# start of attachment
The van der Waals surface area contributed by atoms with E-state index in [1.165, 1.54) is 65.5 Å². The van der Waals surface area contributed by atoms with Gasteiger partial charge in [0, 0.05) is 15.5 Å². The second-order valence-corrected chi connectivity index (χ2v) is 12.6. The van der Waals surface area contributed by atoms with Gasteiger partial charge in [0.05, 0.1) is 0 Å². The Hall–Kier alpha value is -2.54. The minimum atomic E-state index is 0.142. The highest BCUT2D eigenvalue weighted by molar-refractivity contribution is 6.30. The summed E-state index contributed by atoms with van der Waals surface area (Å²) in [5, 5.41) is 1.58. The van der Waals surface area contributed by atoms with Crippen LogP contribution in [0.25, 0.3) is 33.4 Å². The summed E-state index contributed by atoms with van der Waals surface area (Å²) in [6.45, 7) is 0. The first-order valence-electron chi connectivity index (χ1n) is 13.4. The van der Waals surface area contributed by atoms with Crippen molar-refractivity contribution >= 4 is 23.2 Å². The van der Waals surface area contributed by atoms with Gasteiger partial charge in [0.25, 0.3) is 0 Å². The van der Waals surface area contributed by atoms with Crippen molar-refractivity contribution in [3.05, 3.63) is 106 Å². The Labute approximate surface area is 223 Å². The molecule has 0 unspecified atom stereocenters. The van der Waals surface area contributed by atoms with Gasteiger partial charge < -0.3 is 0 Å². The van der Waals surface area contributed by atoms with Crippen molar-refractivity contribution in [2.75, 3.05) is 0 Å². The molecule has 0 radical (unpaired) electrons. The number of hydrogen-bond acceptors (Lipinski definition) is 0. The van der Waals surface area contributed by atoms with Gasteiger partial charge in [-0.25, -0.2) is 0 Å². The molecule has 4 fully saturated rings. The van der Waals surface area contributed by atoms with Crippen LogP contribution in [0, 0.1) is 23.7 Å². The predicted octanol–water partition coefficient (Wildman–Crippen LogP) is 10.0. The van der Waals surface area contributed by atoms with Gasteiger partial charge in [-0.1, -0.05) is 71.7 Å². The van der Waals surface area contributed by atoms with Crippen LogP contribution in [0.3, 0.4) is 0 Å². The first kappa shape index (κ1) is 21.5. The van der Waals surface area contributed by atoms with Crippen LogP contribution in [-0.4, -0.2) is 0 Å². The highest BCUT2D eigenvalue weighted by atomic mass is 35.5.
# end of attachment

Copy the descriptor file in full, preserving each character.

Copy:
The van der Waals surface area contributed by atoms with E-state index in [1.165, 1.54) is 65.5 Å². The van der Waals surface area contributed by atoms with Gasteiger partial charge in [0, 0.05) is 15.5 Å². The second-order valence-corrected chi connectivity index (χ2v) is 12.6. The van der Waals surface area contributed by atoms with Gasteiger partial charge in [0.05, 0.1) is 0 Å². The Hall–Kier alpha value is -2.54. The minimum atomic E-state index is 0.142. The highest BCUT2D eigenvalue weighted by molar-refractivity contribution is 6.30. The summed E-state index contributed by atoms with van der Waals surface area (Å²) in [5, 5.41) is 1.58. The van der Waals surface area contributed by atoms with Crippen LogP contribution in [0.25, 0.3) is 33.4 Å². The summed E-state index contributed by atoms with van der Waals surface area (Å²) in [6.45, 7) is 0. The first-order valence-electron chi connectivity index (χ1n) is 13.4. The van der Waals surface area contributed by atoms with Crippen molar-refractivity contribution >= 4 is 23.2 Å². The van der Waals surface area contributed by atoms with Gasteiger partial charge in [0.25, 0.3) is 0 Å². The van der Waals surface area contributed by atoms with Crippen molar-refractivity contribution in [3.05, 3.63) is 106 Å². The Labute approximate surface area is 223 Å². The molecule has 0 unspecified atom stereocenters. The van der Waals surface area contributed by atoms with Gasteiger partial charge < -0.3 is 0 Å². The van der Waals surface area contributed by atoms with Crippen molar-refractivity contribution in [2.75, 3.05) is 0 Å². The molecule has 0 radical (unpaired) electrons. The number of hydrogen-bond acceptors (Lipinski definition) is 0. The van der Waals surface area contributed by atoms with Gasteiger partial charge in [-0.25, -0.2) is 0 Å². The molecule has 4 fully saturated rings. The van der Waals surface area contributed by atoms with Crippen LogP contribution in [0, 0.1) is 23.7 Å². The predicted octanol–water partition coefficient (Wildman–Crippen LogP) is 10.0. The van der Waals surface area contributed by atoms with Gasteiger partial charge in [-0.1, -0.05) is 71.7 Å². The van der Waals surface area contributed by atoms with Crippen LogP contribution in [0.3, 0.4) is 0 Å². The first kappa shape index (κ1) is 21.5. The van der Waals surface area contributed by atoms with Crippen LogP contribution in [-0.4, -0.2) is 0 Å². The highest BCUT2D eigenvalue weighted by atomic mass is 35.5.